Judge denies Fox injunction on AutoHop

But ruling acknowledges copyright violation

A U.S. District Court Judge denied Wednesday a request from Fox for a preliminary injunction against Dish Network over its controversial DVR technology, known as AutoHop.

But Fox, which plans to appeal the ruling, scored a partial victory because the court agreed Dish was in violation of its carriage agreement on the grounds of copyright infringment.

Fox issued a statement following the ruling:

“We are gratified the court found the copies Dish makes for its AutoHop service constitute copyright infringement and breach the parties’ contract. We are disappointed the court erred in finding that Fox’s damages were not suitable for a preliminary injunction.”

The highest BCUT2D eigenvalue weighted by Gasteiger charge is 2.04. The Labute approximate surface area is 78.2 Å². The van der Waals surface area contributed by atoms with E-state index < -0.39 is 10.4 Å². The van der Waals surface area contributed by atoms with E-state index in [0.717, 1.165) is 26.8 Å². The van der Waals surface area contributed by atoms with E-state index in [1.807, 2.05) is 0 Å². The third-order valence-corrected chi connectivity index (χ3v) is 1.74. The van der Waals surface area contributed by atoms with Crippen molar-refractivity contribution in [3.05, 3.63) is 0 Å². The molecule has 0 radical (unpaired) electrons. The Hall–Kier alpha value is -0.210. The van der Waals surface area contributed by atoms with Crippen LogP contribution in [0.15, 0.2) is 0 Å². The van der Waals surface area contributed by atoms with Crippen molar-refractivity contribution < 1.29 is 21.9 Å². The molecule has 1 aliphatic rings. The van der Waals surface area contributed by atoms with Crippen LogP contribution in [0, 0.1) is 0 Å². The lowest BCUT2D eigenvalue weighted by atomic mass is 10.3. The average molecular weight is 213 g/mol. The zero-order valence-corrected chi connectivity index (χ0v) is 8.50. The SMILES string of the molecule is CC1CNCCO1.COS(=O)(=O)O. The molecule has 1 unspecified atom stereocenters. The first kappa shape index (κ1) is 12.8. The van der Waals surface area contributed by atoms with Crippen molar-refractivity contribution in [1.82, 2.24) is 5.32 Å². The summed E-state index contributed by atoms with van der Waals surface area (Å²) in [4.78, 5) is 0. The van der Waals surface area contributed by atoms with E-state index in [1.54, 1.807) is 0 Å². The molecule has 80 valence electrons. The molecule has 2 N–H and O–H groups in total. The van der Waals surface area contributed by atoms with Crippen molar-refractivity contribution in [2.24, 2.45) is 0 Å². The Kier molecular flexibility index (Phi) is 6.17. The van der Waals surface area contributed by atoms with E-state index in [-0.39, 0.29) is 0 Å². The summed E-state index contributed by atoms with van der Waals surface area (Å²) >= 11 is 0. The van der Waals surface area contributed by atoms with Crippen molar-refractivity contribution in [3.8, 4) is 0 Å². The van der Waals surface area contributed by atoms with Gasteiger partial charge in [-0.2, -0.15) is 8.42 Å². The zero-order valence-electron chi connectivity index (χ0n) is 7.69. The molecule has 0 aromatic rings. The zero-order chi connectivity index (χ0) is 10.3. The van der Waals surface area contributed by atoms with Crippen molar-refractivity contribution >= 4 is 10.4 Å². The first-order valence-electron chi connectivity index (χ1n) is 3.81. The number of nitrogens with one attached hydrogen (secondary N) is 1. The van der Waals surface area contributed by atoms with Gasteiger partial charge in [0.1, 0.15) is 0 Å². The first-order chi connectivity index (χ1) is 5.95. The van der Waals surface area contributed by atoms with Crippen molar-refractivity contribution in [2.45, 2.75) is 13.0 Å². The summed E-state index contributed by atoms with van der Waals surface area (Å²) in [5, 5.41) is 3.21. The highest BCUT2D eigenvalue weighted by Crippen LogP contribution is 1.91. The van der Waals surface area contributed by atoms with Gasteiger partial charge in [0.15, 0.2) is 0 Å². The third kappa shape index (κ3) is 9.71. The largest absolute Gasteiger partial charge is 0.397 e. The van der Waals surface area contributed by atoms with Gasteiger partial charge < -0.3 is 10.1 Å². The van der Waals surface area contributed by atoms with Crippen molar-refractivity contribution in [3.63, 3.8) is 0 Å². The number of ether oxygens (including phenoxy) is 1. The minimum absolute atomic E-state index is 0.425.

Dish also issued a statement from its executive VP and general counsel R. Stanton Dodge. “Today’s ruling is a victory for common sense and customer choice,” he said. “Dish is gratified that the court has sided with consumer choice and control by rejecting Fox’s efforts to deny our customers access to PrimeTime Anytime and AutoHop.”

The dispute between the companies centers on AutoHop, a feature on Dish’s Hopper DVR service that allows viewers to skip commercials at the click of a button from broadcast content recorded in the primetime the previous evening. CBS and NBC have also filed suit against Dish.